SimCity! Still broken? Well... it's less broken than it was last week, but now we're on the section of the rage wheel where people stop complaining about messed-up servers and start complaining about the nature of the game itself. I tend to agree with most of the people who are complaining about the small city sizes and the over-reliance on neighboring cities, since both of those things make this a SimCity game that I'd rather not play.
For EA's part, it's still in the middle of an internet rage storm as enterprising modders keep finding ways to disconnect SimCity from its various limitations and disprove a handful of EA's official statements about the nature of the game. Is it offloading complex calculations to the remote servers? Nah, probably not. Does it have extreme issues with how it handles its population as individual Sims move from one part of the city to the other? Yeah, it sounds like it does.
When the internet mobs up and gets angry, it often overreaches and gets into some weird kind of rage land that no sane human would support. But when I look at all the stuff people have been uncovering about SimCity and set that against EA's statements about the game and its slightly condescending tone when attempting to address its detractors... at some point EA is just bringing more of this on itself. The tone of its responses ("I hate to disturb you when you’re playing SimCity") aren't helping them spin this into a positive thing.
Hopefully the people inside EA are taking all of this seriously and not just looking at numbers of cities created or sales figures while attempting to spin this all off internally as yet another example of "the internet's anti-EA bias." I'm sure it'd be pretty easy to lump this in with the Mass Effect 3 outcry and say "well, everyone's just trying to throw rocks at the throne" or something. There are clearly some lessons to be learned here... if EA is actually paying attention, that is.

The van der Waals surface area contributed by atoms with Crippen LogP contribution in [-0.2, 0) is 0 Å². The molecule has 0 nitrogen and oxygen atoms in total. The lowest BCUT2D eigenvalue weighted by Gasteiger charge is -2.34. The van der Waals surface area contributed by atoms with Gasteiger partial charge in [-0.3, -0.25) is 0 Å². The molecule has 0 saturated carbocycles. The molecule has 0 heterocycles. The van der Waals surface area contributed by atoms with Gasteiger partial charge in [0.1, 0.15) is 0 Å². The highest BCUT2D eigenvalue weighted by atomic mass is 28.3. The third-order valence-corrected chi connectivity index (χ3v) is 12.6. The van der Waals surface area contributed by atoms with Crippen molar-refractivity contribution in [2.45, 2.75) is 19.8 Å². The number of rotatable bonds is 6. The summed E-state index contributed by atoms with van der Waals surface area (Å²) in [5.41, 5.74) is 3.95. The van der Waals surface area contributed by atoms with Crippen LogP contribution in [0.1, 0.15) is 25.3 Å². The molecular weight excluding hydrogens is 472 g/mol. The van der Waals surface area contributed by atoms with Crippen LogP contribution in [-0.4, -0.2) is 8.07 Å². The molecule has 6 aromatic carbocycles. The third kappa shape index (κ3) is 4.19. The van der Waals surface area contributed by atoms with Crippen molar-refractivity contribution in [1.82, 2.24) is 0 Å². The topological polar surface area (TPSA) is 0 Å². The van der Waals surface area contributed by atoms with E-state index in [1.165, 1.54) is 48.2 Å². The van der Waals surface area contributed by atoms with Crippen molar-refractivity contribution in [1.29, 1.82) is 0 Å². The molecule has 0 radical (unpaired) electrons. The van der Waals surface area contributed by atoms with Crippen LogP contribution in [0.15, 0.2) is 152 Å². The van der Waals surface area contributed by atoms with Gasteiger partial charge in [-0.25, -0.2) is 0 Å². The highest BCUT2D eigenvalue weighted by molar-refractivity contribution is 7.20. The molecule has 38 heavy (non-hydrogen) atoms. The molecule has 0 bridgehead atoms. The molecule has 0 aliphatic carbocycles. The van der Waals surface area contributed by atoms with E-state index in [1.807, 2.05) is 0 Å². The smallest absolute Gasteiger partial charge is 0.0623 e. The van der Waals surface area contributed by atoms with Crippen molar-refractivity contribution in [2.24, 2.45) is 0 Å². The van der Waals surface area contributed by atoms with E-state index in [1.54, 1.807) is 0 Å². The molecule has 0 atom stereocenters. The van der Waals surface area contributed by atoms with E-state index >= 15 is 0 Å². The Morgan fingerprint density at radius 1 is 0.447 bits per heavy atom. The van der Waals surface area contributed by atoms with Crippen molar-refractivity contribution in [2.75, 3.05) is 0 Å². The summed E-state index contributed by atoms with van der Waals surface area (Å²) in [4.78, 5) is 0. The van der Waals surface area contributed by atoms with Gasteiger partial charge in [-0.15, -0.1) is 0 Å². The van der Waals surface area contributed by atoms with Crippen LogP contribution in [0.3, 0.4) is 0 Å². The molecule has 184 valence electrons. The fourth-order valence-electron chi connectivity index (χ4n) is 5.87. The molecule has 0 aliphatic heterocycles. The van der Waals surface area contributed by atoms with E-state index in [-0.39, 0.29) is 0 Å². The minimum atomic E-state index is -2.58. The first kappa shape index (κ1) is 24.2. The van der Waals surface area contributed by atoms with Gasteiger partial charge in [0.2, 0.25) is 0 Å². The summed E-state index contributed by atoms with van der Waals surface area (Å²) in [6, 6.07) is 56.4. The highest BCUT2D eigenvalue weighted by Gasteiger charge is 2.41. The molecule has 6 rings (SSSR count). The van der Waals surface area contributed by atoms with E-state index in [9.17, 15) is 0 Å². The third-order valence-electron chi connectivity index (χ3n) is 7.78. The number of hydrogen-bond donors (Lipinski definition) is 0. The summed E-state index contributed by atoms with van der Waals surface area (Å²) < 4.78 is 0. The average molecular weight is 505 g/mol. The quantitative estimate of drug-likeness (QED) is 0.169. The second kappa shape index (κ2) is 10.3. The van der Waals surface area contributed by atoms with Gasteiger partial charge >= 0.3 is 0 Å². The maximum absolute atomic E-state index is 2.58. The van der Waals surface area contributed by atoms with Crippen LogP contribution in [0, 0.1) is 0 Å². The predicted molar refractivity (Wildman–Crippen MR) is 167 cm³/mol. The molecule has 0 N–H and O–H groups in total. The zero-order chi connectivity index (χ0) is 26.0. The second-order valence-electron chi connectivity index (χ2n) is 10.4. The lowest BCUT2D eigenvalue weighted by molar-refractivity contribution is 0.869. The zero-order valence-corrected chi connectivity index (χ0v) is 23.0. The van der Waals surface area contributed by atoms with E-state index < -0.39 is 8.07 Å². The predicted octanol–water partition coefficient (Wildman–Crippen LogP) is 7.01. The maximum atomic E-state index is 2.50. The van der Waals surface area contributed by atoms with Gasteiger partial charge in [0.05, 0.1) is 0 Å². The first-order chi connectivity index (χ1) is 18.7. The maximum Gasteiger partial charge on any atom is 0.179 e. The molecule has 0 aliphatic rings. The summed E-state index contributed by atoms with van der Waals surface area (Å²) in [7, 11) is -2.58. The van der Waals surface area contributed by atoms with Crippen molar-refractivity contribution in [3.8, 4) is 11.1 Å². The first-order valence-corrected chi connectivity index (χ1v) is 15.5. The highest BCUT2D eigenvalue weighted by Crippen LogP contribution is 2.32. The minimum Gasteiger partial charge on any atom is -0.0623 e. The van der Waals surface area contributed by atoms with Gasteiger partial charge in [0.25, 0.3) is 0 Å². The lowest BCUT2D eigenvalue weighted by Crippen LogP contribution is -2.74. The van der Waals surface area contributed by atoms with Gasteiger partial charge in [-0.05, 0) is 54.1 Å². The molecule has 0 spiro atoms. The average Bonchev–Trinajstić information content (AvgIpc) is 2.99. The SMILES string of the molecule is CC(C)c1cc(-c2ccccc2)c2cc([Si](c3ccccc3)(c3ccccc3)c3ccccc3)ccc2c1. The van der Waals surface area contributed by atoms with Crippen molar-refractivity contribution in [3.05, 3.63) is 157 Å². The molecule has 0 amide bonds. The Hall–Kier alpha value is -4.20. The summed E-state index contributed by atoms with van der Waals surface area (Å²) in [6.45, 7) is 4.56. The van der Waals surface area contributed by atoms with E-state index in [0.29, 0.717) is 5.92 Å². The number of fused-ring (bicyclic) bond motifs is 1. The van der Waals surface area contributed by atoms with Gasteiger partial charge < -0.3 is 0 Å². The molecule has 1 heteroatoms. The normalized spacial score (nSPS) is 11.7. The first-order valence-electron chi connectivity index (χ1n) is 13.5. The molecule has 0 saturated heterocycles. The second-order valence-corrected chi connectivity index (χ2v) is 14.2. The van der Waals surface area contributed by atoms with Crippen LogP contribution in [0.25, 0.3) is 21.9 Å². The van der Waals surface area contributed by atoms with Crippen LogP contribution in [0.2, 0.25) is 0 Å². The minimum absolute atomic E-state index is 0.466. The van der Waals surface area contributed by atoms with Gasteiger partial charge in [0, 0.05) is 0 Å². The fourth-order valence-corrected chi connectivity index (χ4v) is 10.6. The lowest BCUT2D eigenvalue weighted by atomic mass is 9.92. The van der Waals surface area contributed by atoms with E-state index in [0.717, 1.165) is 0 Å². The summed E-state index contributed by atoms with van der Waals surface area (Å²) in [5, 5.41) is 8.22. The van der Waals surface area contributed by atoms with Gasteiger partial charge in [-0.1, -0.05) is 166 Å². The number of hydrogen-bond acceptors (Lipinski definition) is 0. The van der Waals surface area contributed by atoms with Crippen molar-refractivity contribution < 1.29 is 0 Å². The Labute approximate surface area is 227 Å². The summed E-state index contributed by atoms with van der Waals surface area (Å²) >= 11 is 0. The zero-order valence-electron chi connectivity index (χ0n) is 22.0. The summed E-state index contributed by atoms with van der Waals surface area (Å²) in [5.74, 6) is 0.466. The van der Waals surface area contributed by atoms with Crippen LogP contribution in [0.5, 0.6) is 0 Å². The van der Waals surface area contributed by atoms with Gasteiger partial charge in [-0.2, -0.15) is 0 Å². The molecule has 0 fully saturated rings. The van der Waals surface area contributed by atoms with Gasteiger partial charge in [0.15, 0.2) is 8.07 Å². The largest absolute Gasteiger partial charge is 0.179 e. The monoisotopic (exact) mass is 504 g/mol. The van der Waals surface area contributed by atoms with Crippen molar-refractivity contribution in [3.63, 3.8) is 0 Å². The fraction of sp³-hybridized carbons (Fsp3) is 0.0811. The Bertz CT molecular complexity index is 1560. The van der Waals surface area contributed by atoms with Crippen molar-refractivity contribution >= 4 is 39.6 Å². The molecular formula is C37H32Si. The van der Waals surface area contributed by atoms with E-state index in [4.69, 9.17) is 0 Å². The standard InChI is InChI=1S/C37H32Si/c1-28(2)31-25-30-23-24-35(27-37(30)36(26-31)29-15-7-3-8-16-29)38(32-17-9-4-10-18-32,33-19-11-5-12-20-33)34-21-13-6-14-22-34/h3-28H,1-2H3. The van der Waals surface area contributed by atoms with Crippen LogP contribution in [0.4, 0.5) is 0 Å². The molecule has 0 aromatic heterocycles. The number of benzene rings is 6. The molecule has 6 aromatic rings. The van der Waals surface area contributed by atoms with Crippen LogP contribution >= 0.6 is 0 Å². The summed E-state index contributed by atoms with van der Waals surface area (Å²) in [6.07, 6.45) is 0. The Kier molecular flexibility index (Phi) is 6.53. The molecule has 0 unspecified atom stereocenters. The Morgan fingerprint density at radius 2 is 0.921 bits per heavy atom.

I recently saw a probably-soon-to-be-announced game that I liked quite a bit.
Normally I try to stay away from weird, non-specific statements like that. They're annoying and they make it look like I'm lording my position--where this is a fairly common occurrence--over everyone else. So unlike some other people in my line of work, I attempt to keep that to myself until I have something of substance to say. I get the appeal, though. I've done it before. I'll probably do it again. But that's not because I'm trying to tease some future coverage on the site. I'm not trying to make myself seem self-important (though I understand when people call me out for that very reason when this happens). Sometimes I get pretty excited about this stuff, I guess.
Seeing new games is probably the coolest part about this job, especially when coupled with the ability to talk to the people working on the game and hear about why they're choosing this direction. It's easy to get a little jaded by the game business' constant emphasis on business. But I still get a chill down my spine when I see something new for the first time. If I no longer felt that, I'd probably start thinking about getting out of this line of work. And if you're in this line of work and you don't feel that... why are you doing this for a living?
If you've got questions for me, ask away over on Tumblr. I've been running a blog over there for a bit after abandoning Formspring (which, incidentally, is shutting down soon). I definitely don't get to everything, but since it's got a decent mobile app it's something I can whittle away at when I'm stuck in Ryan's car heading to and from the office. Oh, and be sure to say hi if you see us at PAX! Come to the panel on Friday night, Boston!